Knee-To-Ear Pose - Karnapidasana

Knee-To-Ear Pose - YanvaYoga


Knee-To Ear-Pose or Karnapidasana (kar-nah-pee-DAH-sana) consists of three Sanskrit words: “Karna” — meaning “ear”, “Pida” — meaning “pressure”, and “Asana” — meaning “pose” or “posture”. This is one of the most important intermediate yoga poses that belongs to the forward bends categories with a lot of health benefits.

Karnapidasana is focusing on the shoulders and spine and also involves calves and glutes & hip flexors and hamstrings muscles and stretches and strengthens legs; rejuvenates abdominal organs and also reduces fatigue, increases energy, and provides a calming effect.

Karnapidasana is an extension of “plow pose” or Halasana.

Knee-To-Ear Pose Basics

  • Sanskrit: Karnapidasana
  • Other Names: The King Of Plow Pose
  • Targets: Focus, stretch for back of body from neck to knee

Pose Detail

Step-by-Step Instructions

Step 1
Begin in Plow Pose with the shoulders tucked under. Your hands can be flat on the floor or interlaced behind your back.
Step 2
Bend your knees and bring them to the floor on either side of your head.
Step 3
Rest the tops of your feet on the floor.
Step 4
Allow the knees to apply light pressure to the ears, momentarily cutting off aural distractions.
Step 5
Take at least five breaths before releasing your arms and slowly rolling out of the pose vertebra by vertebra.

Benefits and Contraindications


Stretches and strengthens back, shoulders, hip and gluteal muscles

Improves Body Posture

Toning of the thighs and buttocks

Stimulates abdominal organs


Herniated disc conditions and recent surgery

Neck or spine injury



High blood pressure




Weak digestion

Modifications, Props and Tips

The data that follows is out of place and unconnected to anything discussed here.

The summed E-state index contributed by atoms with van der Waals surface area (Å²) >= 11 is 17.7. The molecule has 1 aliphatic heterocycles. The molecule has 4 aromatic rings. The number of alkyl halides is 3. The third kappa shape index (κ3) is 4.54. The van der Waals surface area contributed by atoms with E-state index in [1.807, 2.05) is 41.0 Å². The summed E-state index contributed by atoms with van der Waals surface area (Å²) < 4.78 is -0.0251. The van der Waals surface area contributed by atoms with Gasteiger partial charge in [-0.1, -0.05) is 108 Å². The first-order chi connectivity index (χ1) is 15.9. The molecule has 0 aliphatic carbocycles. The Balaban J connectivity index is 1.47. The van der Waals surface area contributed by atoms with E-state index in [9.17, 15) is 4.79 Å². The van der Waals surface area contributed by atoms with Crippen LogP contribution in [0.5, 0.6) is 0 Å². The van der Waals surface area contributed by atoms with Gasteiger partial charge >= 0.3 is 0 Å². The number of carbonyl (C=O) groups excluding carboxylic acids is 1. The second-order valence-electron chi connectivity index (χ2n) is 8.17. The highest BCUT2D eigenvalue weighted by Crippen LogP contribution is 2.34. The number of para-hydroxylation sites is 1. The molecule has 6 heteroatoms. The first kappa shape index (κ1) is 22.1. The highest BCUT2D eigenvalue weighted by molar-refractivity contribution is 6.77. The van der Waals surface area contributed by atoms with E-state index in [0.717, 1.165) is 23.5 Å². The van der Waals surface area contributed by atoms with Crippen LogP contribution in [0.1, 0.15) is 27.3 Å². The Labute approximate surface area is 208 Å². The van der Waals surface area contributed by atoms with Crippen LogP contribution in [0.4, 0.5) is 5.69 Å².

While performing Karnapidasana if your knees don’t come easily to the ground keep them up until they come to the ground automatically or use blocks.

You will always feel pressure on your neck and you should not move your neck and head to avoid any kind of injury.

There is a light weight in the neck in this pose, so it is recommended to not move your head frequently.

You can also try to perform this asana through a different way, by doing Wheel Pose (Chakrasana).

Iana Varshavska
Iana Varshavska
Website administrator

A digital marketer in love with yoga and everything that goes along with it. In 2021, her huge passion for yoga led her to yoga teacher trainings. After successfully completing her studies, Iana received her Yoga Alliance U.S. certification, left the corporate IT world and devoted herself to the development of Yanva. To be able to create the best online yoga space for yoga enthusiasts like her, Iana is constantly learning and improving her skills in various aspects of yoga philosophy, anatomy and biomechanics. Since 2021, she has continued to attend various types of teacher training, including yoga therapy, gives online and offline classes, and conducts local workshops for people who want to learn more about yoga. At the moment, Iana continues to work on her personal practice, improving her hand balancing skills, as well as developing her own training programs.